Fast food workers in New York have followed the example set by Walmart workers and struck against low-pay and for dignity at work.
After last week’s “Black Friday” strikes, which saw workers at 1,000 Walmart stores across America take action, workers at McDonalds, Burger King, and other fast food outlets in New York struck and demonstrated, demanding union rights and a doubling of the minimum wage to $15 per hour. The average fast food worker in New York currently makes $11,000 per year, compared to $25,000 per day raked in by most fast food CEOs.
Like Walmart, fast food chains are notoriously anti-union and many trade unions have historically seen the sector as too difficult to organise in. But new models of organising, through union-linked workers’ centres and community-based labour movement campaign groups, have given workers a framework within which to begin to assert their rights. The Service Employees International Union (SEIU), one of the USA’s biggest unions, is backing the New York Communities for Change and the Fast Food Forward campaign, through which workers have begun establishing a Fast Food Workers Committee.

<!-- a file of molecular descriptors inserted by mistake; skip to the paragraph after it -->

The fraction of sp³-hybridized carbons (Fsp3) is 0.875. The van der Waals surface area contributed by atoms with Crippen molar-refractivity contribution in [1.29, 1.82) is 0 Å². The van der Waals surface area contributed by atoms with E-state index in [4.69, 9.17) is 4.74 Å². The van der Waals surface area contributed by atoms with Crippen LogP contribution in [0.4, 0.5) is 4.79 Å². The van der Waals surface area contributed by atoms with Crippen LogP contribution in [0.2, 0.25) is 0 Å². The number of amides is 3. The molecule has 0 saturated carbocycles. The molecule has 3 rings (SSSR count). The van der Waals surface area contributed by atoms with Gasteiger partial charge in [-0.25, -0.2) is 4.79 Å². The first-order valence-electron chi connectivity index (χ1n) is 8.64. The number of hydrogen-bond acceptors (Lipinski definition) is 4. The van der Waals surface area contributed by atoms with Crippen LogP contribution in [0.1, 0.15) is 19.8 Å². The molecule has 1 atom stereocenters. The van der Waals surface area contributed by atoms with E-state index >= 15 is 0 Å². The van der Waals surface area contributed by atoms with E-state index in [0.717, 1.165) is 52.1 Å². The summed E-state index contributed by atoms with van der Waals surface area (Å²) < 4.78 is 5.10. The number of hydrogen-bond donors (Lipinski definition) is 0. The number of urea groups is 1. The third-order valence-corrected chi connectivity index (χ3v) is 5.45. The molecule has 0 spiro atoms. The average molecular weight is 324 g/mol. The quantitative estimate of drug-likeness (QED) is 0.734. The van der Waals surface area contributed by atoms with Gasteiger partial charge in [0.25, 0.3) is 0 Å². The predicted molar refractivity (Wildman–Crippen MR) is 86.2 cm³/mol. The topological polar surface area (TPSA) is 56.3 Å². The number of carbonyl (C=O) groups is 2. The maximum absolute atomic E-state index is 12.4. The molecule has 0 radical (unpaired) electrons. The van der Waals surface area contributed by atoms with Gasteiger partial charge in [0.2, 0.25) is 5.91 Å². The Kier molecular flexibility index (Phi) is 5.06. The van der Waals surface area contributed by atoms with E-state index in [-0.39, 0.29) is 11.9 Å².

The fast food workers’ struggle may soon spread to other cities, with the Workers Organizing Committee of Chicago (WOCC) launching the “Fight for Fifteen” campaign to demand a $15 per hour wage for fast food and retail workers. WOCC members demonstrated on 23 November.
The combination of creative industrial direct action combined with organisation across both the workplace and the community was a key factor in the success of the 2006/2007 “Supersize My Pay” campaign in New Zealand, which saw the abolition of the discriminatory youth rates of the minimum wage across much of the fast food sector. With the revolt of low-paid, “hard-to-organise” workers slowly growing in Britain, activists will be looking to America, and re-learning lessons from New Zealand, for inspiration.